shuler vertical“In less than four years, the AFL-CIO Equity Index Fund has raised
 an astonishing $5 billion, making
 it the fastest growing AFL-CIO 
fund in our history. Pension plans understand — now more than ever — the importance of generating good returns and making sure those investments provide for the retirement security of their participants and beneficiaries.”*

— Liz Shuler
    Secretary-Treasurer, AFL-CIO

 

tefere gebre vertical“The labor movement can be proud that the AFL-CIO Equity Index Fund has one of the lowest known management fees and consistently strong performance, while also having the peace of mind that it will vote 100 percent in accordance with AFL-CIO Proxy Voting Guidelines.”

— Tefere Gebre
    Executive Vice President, AFL-CIO

 

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 What AFL-CIO State Federation Presidents are Saying About the AFL-CIO Equity Index Fund:

 

al henley“Why is it 
important
 for the AFL-
CIO Equity
Index Fund 
to continue 
to grow? To answer that question, all you have to do is look at how corporate executives continue to compensate themselves.”*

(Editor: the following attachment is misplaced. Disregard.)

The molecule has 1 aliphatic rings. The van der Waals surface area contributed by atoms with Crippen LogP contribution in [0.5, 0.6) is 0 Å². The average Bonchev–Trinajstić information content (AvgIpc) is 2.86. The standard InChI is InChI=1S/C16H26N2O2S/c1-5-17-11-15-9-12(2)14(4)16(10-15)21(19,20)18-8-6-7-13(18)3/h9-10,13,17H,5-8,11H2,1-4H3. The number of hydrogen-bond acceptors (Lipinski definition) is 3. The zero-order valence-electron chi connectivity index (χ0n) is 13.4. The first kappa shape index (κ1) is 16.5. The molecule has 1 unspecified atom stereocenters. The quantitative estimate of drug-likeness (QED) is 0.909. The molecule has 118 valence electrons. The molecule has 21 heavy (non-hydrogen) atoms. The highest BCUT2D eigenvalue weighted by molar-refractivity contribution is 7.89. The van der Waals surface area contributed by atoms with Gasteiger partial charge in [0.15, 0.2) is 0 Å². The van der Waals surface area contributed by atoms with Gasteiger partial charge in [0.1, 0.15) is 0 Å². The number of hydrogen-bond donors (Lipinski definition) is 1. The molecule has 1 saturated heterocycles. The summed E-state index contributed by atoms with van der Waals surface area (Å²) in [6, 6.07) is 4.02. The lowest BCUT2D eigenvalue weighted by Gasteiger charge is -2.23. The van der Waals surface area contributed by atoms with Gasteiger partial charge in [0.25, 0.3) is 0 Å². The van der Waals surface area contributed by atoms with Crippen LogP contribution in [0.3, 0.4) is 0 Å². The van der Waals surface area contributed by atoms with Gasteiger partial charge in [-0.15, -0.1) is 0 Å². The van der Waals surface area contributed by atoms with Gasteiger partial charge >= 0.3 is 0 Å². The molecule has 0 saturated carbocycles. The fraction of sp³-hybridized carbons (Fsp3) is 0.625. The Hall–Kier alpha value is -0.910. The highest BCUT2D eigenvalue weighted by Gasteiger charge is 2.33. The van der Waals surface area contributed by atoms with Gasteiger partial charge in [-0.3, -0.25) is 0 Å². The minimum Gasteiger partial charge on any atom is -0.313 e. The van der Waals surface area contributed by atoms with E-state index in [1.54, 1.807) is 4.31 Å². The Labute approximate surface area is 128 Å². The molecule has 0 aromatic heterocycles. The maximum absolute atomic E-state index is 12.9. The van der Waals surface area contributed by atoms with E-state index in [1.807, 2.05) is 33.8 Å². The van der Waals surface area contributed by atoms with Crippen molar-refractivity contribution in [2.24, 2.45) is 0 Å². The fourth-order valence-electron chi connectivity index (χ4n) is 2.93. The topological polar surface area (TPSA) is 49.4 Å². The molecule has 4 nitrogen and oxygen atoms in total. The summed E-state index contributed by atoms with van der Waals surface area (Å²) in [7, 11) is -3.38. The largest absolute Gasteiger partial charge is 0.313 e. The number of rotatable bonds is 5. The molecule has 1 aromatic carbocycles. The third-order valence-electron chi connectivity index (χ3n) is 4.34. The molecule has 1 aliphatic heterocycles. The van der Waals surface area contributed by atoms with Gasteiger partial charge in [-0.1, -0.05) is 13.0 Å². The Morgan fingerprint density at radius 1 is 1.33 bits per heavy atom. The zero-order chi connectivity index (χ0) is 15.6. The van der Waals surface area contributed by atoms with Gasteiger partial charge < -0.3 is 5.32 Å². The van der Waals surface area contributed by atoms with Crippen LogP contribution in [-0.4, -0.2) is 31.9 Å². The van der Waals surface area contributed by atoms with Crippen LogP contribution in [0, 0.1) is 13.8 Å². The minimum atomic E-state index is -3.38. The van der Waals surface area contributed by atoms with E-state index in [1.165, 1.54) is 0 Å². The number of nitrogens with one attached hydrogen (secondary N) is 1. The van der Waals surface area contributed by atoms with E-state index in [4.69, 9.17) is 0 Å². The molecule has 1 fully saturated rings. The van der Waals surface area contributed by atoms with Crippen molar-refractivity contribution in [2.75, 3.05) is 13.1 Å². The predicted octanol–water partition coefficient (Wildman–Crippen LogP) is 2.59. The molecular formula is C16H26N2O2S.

— Al Henley
    President
    Alabama AFL-CIO

 

AK - Beltrami“On average, an S&P500 CEO is 
earning 331 times the average 
worker. In other words, these CEOs 
are making $11.7 million a year on 
average. The AFL-CIO Equity Index
 Fund is a critical way the labor
 movement can have a large voice to ensure more fairness in executive compensation.”*

 

— Vince Beltrami
     President
     Alaska State AFL-CIO

 

ME - Berry“Through low management fees, low expenses, and careful, full-replication management, the AFL-CIO Equity Index Fund is among the best performers in its class, and it allows pension plans to have a united voice on key shareholder proposals.”*

 

— Don Berry
President
Maine AFL-CIO

 

 

MO - Louis“The AFL-CIO Equity Index Fund gives union pension plans a way to ensure companies are held accountable for things such as excessive perks for executives.”

 

 

— Mike Louis
President
Missouri AFL-CIO

 

 

MT - Ekblad“While CEOs are 
negotiating golden 
parachutes for them
selves, wages for 
workers remain stagnant. The AFL-CIO 
Equity Index Fund is a critical vehicle to help make sure that workers’ pension plans have a real voice in executive pay through proxy voting.”*

 

— Al Ekblad

Executive Secretary
Montana State AFL-CIO

 

*Testimonials may not be representative of the experience of other customers. Testimonials are no guarantee of future performance or success.